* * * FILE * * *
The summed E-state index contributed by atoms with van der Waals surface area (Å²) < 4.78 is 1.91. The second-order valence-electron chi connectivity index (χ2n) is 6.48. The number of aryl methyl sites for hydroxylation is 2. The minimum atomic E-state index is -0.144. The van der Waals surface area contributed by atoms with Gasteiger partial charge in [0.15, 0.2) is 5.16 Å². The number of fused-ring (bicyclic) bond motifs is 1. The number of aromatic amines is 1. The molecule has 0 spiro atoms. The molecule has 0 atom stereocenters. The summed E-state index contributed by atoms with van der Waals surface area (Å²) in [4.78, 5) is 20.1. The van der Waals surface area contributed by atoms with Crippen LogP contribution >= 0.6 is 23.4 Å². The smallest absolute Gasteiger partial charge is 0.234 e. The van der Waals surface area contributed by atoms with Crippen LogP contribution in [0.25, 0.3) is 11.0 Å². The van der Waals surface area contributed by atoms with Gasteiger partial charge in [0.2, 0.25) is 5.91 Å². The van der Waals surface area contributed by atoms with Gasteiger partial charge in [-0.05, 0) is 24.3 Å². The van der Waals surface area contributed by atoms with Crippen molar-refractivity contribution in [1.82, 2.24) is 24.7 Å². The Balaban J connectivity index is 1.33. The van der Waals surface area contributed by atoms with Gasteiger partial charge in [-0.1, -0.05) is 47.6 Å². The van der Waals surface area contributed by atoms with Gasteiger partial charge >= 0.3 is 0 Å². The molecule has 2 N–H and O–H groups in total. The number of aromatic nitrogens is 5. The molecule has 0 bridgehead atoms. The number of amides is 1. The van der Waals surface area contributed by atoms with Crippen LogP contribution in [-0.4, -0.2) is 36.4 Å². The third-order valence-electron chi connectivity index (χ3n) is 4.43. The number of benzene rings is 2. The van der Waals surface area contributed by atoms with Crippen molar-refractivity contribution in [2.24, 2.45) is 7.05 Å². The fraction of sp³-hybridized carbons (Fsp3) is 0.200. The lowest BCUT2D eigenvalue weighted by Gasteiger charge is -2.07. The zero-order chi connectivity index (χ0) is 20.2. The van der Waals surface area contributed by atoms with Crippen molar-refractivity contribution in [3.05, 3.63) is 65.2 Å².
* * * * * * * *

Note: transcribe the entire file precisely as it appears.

The summed E-state index contributed by atoms with van der Waals surface area (Å²) < 4.78 is 1.91. The second-order valence-electron chi connectivity index (χ2n) is 6.48. The number of aryl methyl sites for hydroxylation is 2. The minimum atomic E-state index is -0.144. The van der Waals surface area contributed by atoms with Gasteiger partial charge in [0.15, 0.2) is 5.16 Å². The number of fused-ring (bicyclic) bond motifs is 1. The number of aromatic amines is 1. The molecule has 0 spiro atoms. The molecule has 0 atom stereocenters. The summed E-state index contributed by atoms with van der Waals surface area (Å²) in [4.78, 5) is 20.1. The van der Waals surface area contributed by atoms with Crippen LogP contribution >= 0.6 is 23.4 Å². The smallest absolute Gasteiger partial charge is 0.234 e. The van der Waals surface area contributed by atoms with Crippen LogP contribution in [0.25, 0.3) is 11.0 Å². The van der Waals surface area contributed by atoms with Gasteiger partial charge in [0.2, 0.25) is 5.91 Å². The van der Waals surface area contributed by atoms with Gasteiger partial charge in [-0.05, 0) is 24.3 Å². The van der Waals surface area contributed by atoms with Crippen molar-refractivity contribution in [1.82, 2.24) is 24.7 Å². The Balaban J connectivity index is 1.33. The van der Waals surface area contributed by atoms with Gasteiger partial charge in [-0.1, -0.05) is 47.6 Å². The van der Waals surface area contributed by atoms with Gasteiger partial charge >= 0.3 is 0 Å². The molecule has 2 N–H and O–H groups in total. The number of aromatic nitrogens is 5. The molecule has 0 bridgehead atoms. The number of amides is 1. The van der Waals surface area contributed by atoms with Crippen LogP contribution in [-0.4, -0.2) is 36.4 Å². The third-order valence-electron chi connectivity index (χ3n) is 4.43. The number of benzene rings is 2. The van der Waals surface area contributed by atoms with Crippen molar-refractivity contribution in [2.24, 2.45) is 7.05 Å². The fraction of sp³-hybridized carbons (Fsp3) is 0.200. The lowest BCUT2D eigenvalue weighted by Gasteiger charge is -2.07. The zero-order chi connectivity index (χ0) is 20.2. The van der Waals surface area contributed by atoms with Crippen molar-refractivity contribution in [3.05, 3.63) is 65.2 Å².